"Crap," Owen says, taking a swig. It burns his nose and throat, and his eyes immediately start to water. He swallows it all in a big gulp, coughing and feeling it rushing up his nose, fucking Christ, and feels his stomach flop and churn.

"If you're gonna puke," Harker says, "don't puke on the car."

"I'm not gonna puke," says Owen, doubled over, eyes closed.

"Get out of the car," Harker says, "you're gonna puke."

"I'm not gonna puke--"

He doesn't, actually. He just retches all the way home, which is about ten feet from Harker's apartment's garage to his back door. Then he stays on the steps, doubled over, for about ten minutes before going inside, half-woozy, and goes to bed without waiting up for his mother.

It takes him about three months before he tastes anything else--this time, beer--and it's like tasting sour piss, but he gets used to it soon enough. And then there's one thing he has in common with everyone else.

The first time he gets shitfaced, it's at a party and he's fourteen, and a girl he knew from middle school takes him upstairs and he manages to stay semi-coherent when she blows him off, and when he stumbles downstairs the guys from the neighborhood clap him on the back and he knows he's done something right.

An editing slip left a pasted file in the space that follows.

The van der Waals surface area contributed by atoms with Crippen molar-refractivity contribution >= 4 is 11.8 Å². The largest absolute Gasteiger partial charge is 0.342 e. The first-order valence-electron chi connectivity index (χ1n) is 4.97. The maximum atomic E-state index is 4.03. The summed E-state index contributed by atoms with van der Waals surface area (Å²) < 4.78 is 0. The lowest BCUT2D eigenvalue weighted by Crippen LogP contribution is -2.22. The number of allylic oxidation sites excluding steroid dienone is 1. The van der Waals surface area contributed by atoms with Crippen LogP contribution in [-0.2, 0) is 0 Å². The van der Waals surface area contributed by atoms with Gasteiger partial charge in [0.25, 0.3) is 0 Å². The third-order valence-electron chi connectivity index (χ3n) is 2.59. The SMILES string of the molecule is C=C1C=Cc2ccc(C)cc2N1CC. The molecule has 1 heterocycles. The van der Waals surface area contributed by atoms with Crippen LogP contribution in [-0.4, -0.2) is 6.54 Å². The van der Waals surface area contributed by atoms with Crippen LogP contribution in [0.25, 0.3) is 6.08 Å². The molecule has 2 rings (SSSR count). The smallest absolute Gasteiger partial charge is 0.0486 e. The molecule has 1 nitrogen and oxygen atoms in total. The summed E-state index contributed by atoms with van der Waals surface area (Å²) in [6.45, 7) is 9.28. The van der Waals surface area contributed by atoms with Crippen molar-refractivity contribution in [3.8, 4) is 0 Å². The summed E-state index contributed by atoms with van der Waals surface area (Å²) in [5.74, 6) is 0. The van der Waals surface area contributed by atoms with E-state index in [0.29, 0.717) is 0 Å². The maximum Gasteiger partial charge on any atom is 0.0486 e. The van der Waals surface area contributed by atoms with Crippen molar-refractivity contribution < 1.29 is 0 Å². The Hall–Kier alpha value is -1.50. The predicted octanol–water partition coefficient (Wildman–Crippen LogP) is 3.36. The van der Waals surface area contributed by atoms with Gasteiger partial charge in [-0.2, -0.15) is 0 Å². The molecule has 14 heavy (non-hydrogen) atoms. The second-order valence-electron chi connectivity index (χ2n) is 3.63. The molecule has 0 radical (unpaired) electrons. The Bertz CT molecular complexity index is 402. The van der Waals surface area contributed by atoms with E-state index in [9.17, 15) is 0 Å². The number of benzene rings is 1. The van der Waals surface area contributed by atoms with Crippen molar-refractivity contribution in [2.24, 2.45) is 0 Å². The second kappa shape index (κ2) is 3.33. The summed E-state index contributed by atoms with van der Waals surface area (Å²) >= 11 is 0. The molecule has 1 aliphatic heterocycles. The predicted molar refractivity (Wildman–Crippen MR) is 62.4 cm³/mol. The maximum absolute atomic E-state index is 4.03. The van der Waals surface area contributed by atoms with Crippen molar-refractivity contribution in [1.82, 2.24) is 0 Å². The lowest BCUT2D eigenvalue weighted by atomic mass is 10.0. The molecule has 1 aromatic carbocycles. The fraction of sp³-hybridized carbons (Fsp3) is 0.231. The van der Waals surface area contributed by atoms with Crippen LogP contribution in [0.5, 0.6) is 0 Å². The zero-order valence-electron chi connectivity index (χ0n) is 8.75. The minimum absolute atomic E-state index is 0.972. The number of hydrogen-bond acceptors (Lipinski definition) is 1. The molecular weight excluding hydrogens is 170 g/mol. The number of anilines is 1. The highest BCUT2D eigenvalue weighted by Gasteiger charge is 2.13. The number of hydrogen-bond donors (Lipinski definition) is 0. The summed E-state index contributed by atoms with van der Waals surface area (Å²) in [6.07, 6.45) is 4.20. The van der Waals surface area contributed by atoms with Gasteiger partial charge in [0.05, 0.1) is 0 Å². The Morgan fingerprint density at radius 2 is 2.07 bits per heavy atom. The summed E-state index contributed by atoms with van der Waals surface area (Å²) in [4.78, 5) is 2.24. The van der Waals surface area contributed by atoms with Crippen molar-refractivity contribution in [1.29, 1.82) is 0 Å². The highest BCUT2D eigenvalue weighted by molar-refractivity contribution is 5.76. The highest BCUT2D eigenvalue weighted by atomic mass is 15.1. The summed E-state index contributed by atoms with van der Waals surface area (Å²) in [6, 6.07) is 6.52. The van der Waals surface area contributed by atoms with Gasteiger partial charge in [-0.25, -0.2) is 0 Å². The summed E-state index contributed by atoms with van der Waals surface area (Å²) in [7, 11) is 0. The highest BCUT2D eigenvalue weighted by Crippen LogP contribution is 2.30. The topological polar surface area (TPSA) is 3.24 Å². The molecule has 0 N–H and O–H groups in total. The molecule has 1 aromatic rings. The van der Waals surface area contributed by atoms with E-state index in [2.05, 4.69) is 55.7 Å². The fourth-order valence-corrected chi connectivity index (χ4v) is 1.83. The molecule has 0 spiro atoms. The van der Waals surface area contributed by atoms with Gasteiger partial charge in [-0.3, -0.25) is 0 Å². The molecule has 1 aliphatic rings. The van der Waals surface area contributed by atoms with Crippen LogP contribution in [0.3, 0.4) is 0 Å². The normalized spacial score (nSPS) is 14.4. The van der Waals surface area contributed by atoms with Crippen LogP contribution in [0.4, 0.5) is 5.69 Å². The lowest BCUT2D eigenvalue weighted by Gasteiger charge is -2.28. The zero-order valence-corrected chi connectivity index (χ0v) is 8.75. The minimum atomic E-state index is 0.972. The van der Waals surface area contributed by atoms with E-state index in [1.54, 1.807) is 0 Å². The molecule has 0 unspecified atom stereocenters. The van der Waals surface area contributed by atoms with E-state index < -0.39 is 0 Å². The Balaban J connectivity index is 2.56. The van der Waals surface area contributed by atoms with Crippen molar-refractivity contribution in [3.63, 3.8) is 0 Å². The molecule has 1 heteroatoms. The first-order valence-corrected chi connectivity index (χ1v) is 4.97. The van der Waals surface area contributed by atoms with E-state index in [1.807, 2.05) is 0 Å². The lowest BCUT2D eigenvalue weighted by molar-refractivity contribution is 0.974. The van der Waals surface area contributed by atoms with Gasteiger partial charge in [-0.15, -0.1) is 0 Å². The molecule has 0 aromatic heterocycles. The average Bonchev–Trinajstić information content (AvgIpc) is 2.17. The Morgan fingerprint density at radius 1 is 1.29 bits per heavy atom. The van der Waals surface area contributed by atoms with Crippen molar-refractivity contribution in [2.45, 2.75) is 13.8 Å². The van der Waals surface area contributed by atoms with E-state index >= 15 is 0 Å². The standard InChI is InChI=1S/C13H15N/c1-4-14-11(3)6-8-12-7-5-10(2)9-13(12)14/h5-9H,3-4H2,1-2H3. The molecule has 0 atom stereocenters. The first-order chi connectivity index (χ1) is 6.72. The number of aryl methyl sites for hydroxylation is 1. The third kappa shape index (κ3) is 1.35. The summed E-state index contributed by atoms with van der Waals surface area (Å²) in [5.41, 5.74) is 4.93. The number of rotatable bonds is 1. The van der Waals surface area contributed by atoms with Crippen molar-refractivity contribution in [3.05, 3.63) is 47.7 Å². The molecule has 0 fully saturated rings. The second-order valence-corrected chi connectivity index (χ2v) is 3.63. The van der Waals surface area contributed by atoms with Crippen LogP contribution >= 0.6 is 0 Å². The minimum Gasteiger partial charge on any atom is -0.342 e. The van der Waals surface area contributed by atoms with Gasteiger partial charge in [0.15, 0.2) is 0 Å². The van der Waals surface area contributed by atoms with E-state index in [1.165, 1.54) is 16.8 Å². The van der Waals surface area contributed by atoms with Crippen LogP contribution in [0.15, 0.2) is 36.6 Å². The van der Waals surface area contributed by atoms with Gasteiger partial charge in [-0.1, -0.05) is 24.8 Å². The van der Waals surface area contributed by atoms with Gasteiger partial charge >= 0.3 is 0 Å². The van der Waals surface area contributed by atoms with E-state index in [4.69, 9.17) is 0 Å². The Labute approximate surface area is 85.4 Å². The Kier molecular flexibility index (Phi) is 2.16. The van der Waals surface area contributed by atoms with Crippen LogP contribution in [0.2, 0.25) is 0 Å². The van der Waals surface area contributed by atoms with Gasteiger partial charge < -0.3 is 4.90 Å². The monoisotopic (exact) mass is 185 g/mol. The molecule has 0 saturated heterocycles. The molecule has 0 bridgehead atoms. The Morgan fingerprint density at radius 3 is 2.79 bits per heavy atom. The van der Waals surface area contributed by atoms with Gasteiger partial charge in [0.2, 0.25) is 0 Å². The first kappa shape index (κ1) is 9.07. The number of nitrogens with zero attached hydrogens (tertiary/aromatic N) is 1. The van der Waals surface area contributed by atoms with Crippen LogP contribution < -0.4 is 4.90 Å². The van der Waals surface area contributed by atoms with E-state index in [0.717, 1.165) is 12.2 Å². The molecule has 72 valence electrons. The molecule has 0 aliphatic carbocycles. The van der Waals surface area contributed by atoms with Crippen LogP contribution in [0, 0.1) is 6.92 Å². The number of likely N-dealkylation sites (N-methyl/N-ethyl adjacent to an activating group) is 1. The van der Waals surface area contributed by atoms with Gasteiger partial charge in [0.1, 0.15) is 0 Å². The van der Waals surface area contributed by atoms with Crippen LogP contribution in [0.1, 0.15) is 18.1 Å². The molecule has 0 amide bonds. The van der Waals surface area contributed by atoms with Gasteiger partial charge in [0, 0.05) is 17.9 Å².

"You lucky bitch," someone tells him. Owen grins like this is the best compliment in the world, and clutches his plastic cup like a lifesaver.

He gives up on trying to tell school counselors about what he thinks of his future freshman year.


Owen is nineteen when he becomes an Outsider.

Being an Outsider is like you're on the edge of everything. For one thing, everyone thinks you're dead.

He gets used to it quickly, because it wasn't like he was much of a person before, anyway. People didn't notice him. He was just one of those kids who had too many piercings and listened to punk music.

He misses his apartment. His room on the 'Quod is small and dirty and he likes it, even puts some posters up.

He finds that he becomes friends with Grace, first. It's not because she's strong or anything, although he does like that--never hurts to have someone who can punch out Superman covering your back--but more because she can listen, and she doesn't ask stupid questions. She knows about questionable pasts.

It's not exactly that he's pissed off that he had to explain everything, because he's not. It wasn't like Dick couldn't have gone through his entire history in a couple minutes, so it's not that, it's not. It's more the way Dick told him he had to: the way he said that there were no more skeletons in closets, for anybody.

Because Owen knows that there are more skeletons in the entire team's closet than could ever be told.

Grace can listen and make appropriate comments at the right times. She's big, so it takes a hell of a lot of cheap liquor to get her to loosen any, but that doesn't really matter. Owen's kind of small-boned, something that he used to get pissed off about a lot. They make a fun couple, throwing beer bottles off the side of the ship, him and Grace, her towering over him and making lewd comments about Dick's ass in the darkness.